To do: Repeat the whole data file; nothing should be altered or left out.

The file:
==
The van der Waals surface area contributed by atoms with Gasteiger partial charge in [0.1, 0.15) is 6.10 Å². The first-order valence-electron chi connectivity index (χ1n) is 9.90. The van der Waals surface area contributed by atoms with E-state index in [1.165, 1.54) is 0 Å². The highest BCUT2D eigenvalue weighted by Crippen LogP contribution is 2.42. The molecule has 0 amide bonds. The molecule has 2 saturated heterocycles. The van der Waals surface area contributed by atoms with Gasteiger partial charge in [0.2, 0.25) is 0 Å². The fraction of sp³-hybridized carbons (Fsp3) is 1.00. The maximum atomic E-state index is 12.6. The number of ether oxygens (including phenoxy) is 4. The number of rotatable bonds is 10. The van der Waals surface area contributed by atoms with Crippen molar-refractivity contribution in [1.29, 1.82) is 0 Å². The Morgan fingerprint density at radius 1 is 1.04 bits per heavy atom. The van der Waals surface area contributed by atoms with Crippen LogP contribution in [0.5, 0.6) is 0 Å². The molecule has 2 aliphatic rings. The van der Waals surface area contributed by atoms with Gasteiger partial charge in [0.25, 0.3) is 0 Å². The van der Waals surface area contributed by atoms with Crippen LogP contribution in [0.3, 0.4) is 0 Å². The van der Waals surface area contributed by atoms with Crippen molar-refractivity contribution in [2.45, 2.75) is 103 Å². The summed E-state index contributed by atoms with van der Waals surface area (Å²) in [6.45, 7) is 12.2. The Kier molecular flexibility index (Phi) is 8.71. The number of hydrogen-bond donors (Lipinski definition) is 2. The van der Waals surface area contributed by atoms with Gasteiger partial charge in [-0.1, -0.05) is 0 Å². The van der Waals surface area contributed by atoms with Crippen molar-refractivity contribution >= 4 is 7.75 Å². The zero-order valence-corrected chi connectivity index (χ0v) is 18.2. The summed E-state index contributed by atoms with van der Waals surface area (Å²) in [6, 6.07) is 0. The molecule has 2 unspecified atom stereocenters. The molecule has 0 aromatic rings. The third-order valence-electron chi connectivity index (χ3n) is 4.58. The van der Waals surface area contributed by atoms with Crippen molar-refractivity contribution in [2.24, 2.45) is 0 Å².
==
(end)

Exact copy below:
The van der Waals surface area contributed by atoms with Gasteiger partial charge in [0.1, 0.15) is 6.10 Å². The first-order valence-electron chi connectivity index (χ1n) is 9.90. The van der Waals surface area contributed by atoms with E-state index in [1.165, 1.54) is 0 Å². The highest BCUT2D eigenvalue weighted by Crippen LogP contribution is 2.42. The molecule has 0 amide bonds. The molecule has 2 saturated heterocycles. The van der Waals surface area contributed by atoms with Gasteiger partial charge in [0.2, 0.25) is 0 Å². The fraction of sp³-hybridized carbons (Fsp3) is 1.00. The maximum atomic E-state index is 12.6. The number of ether oxygens (including phenoxy) is 4. The number of rotatable bonds is 10. The van der Waals surface area contributed by atoms with Crippen molar-refractivity contribution in [1.29, 1.82) is 0 Å². The Morgan fingerprint density at radius 1 is 1.04 bits per heavy atom. The van der Waals surface area contributed by atoms with Crippen LogP contribution in [0.5, 0.6) is 0 Å². The molecule has 2 aliphatic rings. The van der Waals surface area contributed by atoms with Gasteiger partial charge in [0.25, 0.3) is 0 Å². The van der Waals surface area contributed by atoms with Crippen LogP contribution in [0.3, 0.4) is 0 Å². The van der Waals surface area contributed by atoms with Crippen molar-refractivity contribution in [2.45, 2.75) is 103 Å². The summed E-state index contributed by atoms with van der Waals surface area (Å²) in [6.45, 7) is 12.2. The Kier molecular flexibility index (Phi) is 8.71. The number of hydrogen-bond donors (Lipinski definition) is 2. The van der Waals surface area contributed by atoms with Gasteiger partial charge in [-0.1, -0.05) is 0 Å². The van der Waals surface area contributed by atoms with Crippen molar-refractivity contribution >= 4 is 7.75 Å². The zero-order valence-corrected chi connectivity index (χ0v) is 18.2. The summed E-state index contributed by atoms with van der Waals surface area (Å²) in [6, 6.07) is 0. The molecule has 2 unspecified atom stereocenters. The molecule has 0 aromatic rings. The third-order valence-electron chi connectivity index (χ3n) is 4.58. The van der Waals surface area contributed by atoms with Crippen molar-refractivity contribution in [2.24, 2.45) is 0 Å².